Outdoors in Maine

  • A look at the doe permit pie

    This is the time of year when Maine’s whitetail deer population begins to recover from a long hard winter. After surviving on reserve fats, twigs and lichen, and whatever else they can find in their wintering areas, the spring “greenup” is the deer’s salvation. Not far from where we live on the lake, the rain-soaked

  • The hodgepodge Hornberg

    In case you didn’t know, a Hornberg is a commonplace artificial fly used by some trout addicts to seduce their prey. Once a “go-to” fly in any fly box, it is less used today by upscale fly fishers — especially the elite sophisticates of the fly fishing community. Some whom I have shared a stream

  • Food for thought

    This is the month that eager, full-of-hope young adults graduate from institutions of learning. Whether high school or college, these graduates are always subjected to one final round of advice from a commencement speaker before they toss their hats in the air and bolt for the door. To tell you the truth, I have no

  • Warden’s nights are always special

    For years now, the Bucks Mills Rod & Gun Club near Bucksport has put on a sumptuous prime rib dinner for Maine game wardens, active or retired. It’s quite a hoedown. The wardens get to eat for free. It is the club’s way of showing its appreciation for the hard work and personal sacrifice that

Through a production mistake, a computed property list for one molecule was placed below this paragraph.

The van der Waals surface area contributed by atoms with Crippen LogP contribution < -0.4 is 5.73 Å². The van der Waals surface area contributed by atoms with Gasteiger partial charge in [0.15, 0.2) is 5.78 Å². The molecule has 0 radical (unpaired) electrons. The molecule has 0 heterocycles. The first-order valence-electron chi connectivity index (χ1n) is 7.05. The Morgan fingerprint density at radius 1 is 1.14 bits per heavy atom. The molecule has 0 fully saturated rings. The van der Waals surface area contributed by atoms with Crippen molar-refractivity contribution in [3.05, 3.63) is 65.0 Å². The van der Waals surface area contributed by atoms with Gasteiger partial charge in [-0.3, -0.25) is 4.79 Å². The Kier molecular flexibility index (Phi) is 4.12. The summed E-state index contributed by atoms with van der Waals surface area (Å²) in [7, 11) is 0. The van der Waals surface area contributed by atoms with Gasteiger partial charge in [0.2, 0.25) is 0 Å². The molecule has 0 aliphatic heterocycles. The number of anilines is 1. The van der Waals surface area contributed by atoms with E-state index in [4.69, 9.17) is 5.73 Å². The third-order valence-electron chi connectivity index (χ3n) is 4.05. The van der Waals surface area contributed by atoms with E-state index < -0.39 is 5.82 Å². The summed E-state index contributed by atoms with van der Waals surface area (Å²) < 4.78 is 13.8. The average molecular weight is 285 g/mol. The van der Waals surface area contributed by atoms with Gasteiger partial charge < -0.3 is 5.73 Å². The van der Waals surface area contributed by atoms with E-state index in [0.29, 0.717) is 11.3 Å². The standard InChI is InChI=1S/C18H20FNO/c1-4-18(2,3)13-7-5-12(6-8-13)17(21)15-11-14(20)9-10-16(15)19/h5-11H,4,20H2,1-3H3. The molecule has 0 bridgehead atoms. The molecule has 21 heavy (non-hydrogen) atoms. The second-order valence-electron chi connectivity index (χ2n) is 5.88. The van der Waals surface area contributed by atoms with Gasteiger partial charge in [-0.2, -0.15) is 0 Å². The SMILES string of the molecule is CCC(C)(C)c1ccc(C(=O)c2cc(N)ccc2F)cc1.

• Open season

    It is a rare Mainer who isn’t fascinated, or at least curious, when it comes to tales from the Maine Warden Service. An affirmation of this is the huge success of the reality TV show “North Woods Law,” which featured real life game wardens on the job. And retired Maine Game Warden John Ford, who

  • Open season

    It is a rare Mainer who isn’t fascinated, or at least curious, when it comes to tales from the Maine Warden Service. An affirmation of this is the huge success of the reality TV show “North Woods Law,” which featured real life game wardens on the job. And retired Maine Game Warden John Ford, who

  • Maine’s Shades of Gray

    Those of us who winter over in the South get spoiled in a lot of ways. For one thing, we tend to take the sun for granted. Day after day that big bright orb comes up in the eastern sky in the morning and then drops below the western horizon late in the day. When

  • The coyote controllers

    Jim Schmidt has been working with coyotes for more than 50 years. As a wildlife specialist for the U.S. Department of Agriculture, he has been involved in coyote damage control throughout the country. He has hunted them, trapped them , snared them, chased them with hounds and chased them on horseback. He also has lived

  • Fiddleheads: Timing is everything

    Soon it will be time to go fiddleheadin.’ For the True Gatherer, the first fiddlehead green that pokes through the sandy silt in the lowlands near brooks and streams stirs an inner joy. I count myself among the True Gatherers: Finding wild things to eat that were not processed by man is a source of

  • Open Water Fishing

    Open Water Fishing

    Early April fishing has never held much appeal for me. Oh, I have done it. Opening Day recollections are of casting a fly line against a snow squall, of frozen fingers and ice-covered rod guides. Of fishless days amid razor-edged winds pushing up whitecaps on frigid lakes whose shorelines were still shrouded with naked, gray